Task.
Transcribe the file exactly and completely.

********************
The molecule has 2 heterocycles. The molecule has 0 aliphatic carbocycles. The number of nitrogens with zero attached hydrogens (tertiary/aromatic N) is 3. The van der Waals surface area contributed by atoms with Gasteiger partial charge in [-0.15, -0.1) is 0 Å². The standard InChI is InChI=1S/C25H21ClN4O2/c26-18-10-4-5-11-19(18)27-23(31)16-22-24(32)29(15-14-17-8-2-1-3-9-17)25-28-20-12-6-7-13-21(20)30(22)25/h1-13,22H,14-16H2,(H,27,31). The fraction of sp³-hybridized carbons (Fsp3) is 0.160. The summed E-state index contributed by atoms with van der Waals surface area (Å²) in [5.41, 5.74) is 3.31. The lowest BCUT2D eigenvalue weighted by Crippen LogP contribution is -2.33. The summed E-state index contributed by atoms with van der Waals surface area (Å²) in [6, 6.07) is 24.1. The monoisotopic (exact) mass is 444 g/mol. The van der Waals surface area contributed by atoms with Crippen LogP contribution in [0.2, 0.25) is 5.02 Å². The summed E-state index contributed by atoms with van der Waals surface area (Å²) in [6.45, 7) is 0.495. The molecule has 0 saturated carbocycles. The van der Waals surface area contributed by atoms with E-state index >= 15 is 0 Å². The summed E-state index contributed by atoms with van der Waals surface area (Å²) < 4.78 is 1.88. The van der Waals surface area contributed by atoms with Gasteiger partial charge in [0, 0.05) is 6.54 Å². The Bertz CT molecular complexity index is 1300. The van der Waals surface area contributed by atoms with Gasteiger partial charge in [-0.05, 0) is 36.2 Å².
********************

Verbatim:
The molecule has 2 heterocycles. The molecule has 0 aliphatic carbocycles. The number of nitrogens with zero attached hydrogens (tertiary/aromatic N) is 3. The van der Waals surface area contributed by atoms with Gasteiger partial charge in [-0.15, -0.1) is 0 Å². The standard InChI is InChI=1S/C25H21ClN4O2/c26-18-10-4-5-11-19(18)27-23(31)16-22-24(32)29(15-14-17-8-2-1-3-9-17)25-28-20-12-6-7-13-21(20)30(22)25/h1-13,22H,14-16H2,(H,27,31). The fraction of sp³-hybridized carbons (Fsp3) is 0.160. The summed E-state index contributed by atoms with van der Waals surface area (Å²) in [5.41, 5.74) is 3.31. The lowest BCUT2D eigenvalue weighted by Crippen LogP contribution is -2.33. The summed E-state index contributed by atoms with van der Waals surface area (Å²) in [6, 6.07) is 24.1. The monoisotopic (exact) mass is 444 g/mol. The van der Waals surface area contributed by atoms with Crippen LogP contribution in [0.2, 0.25) is 5.02 Å². The summed E-state index contributed by atoms with van der Waals surface area (Å²) in [6.45, 7) is 0.495. The molecule has 0 saturated carbocycles. The van der Waals surface area contributed by atoms with E-state index >= 15 is 0 Å². The summed E-state index contributed by atoms with van der Waals surface area (Å²) < 4.78 is 1.88. The van der Waals surface area contributed by atoms with Gasteiger partial charge in [0, 0.05) is 6.54 Å². The Bertz CT molecular complexity index is 1300. The van der Waals surface area contributed by atoms with Gasteiger partial charge in [-0.05, 0) is 36.2 Å².